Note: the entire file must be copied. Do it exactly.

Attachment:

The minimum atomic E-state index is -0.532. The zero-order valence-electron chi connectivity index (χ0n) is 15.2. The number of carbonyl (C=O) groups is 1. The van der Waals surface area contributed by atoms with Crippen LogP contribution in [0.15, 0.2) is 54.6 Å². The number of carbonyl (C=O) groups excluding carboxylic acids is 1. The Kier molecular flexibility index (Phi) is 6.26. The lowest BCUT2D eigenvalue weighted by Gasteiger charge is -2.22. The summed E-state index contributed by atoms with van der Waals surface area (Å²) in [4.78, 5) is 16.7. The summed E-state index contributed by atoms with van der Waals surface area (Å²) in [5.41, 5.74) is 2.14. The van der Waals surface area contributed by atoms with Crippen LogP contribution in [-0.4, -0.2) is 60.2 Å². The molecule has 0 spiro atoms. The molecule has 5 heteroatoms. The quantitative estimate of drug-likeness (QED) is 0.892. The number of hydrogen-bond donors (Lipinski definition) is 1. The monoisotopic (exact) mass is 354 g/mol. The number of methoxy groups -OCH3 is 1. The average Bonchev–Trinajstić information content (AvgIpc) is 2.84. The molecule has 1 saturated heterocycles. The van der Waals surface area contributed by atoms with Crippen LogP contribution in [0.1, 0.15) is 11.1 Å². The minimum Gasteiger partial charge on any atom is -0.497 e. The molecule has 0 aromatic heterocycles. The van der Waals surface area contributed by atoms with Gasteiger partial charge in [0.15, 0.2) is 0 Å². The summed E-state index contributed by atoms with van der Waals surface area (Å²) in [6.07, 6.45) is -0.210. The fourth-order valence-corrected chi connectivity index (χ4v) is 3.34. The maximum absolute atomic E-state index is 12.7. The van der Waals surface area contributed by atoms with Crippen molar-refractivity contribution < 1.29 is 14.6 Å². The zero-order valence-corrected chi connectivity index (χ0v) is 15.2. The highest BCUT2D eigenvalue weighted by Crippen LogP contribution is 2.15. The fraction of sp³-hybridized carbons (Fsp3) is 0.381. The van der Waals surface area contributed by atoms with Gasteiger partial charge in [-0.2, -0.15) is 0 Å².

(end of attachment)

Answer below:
The minimum atomic E-state index is -0.532. The zero-order valence-electron chi connectivity index (χ0n) is 15.2. The number of carbonyl (C=O) groups is 1. The van der Waals surface area contributed by atoms with Crippen LogP contribution in [0.15, 0.2) is 54.6 Å². The number of carbonyl (C=O) groups excluding carboxylic acids is 1. The Kier molecular flexibility index (Phi) is 6.26. The lowest BCUT2D eigenvalue weighted by Gasteiger charge is -2.22. The summed E-state index contributed by atoms with van der Waals surface area (Å²) in [4.78, 5) is 16.7. The summed E-state index contributed by atoms with van der Waals surface area (Å²) in [5.41, 5.74) is 2.14. The van der Waals surface area contributed by atoms with Crippen LogP contribution in [-0.4, -0.2) is 60.2 Å². The molecule has 0 spiro atoms. The molecule has 5 heteroatoms. The quantitative estimate of drug-likeness (QED) is 0.892. The number of hydrogen-bond donors (Lipinski definition) is 1. The monoisotopic (exact) mass is 354 g/mol. The number of methoxy groups -OCH3 is 1. The average Bonchev–Trinajstić information content (AvgIpc) is 2.84. The molecule has 1 saturated heterocycles. The van der Waals surface area contributed by atoms with Crippen LogP contribution in [0.1, 0.15) is 11.1 Å². The minimum Gasteiger partial charge on any atom is -0.497 e. The molecule has 0 aromatic heterocycles. The van der Waals surface area contributed by atoms with Gasteiger partial charge in [0.15, 0.2) is 0 Å². The summed E-state index contributed by atoms with van der Waals surface area (Å²) in [6.07, 6.45) is -0.210. The fourth-order valence-corrected chi connectivity index (χ4v) is 3.34. The maximum absolute atomic E-state index is 12.7. The van der Waals surface area contributed by atoms with Crippen molar-refractivity contribution < 1.29 is 14.6 Å². The zero-order valence-corrected chi connectivity index (χ0v) is 15.2. The highest BCUT2D eigenvalue weighted by Crippen LogP contribution is 2.15. The fraction of sp³-hybridized carbons (Fsp3) is 0.381. The van der Waals surface area contributed by atoms with Gasteiger partial charge in [-0.2, -0.15) is 0 Å².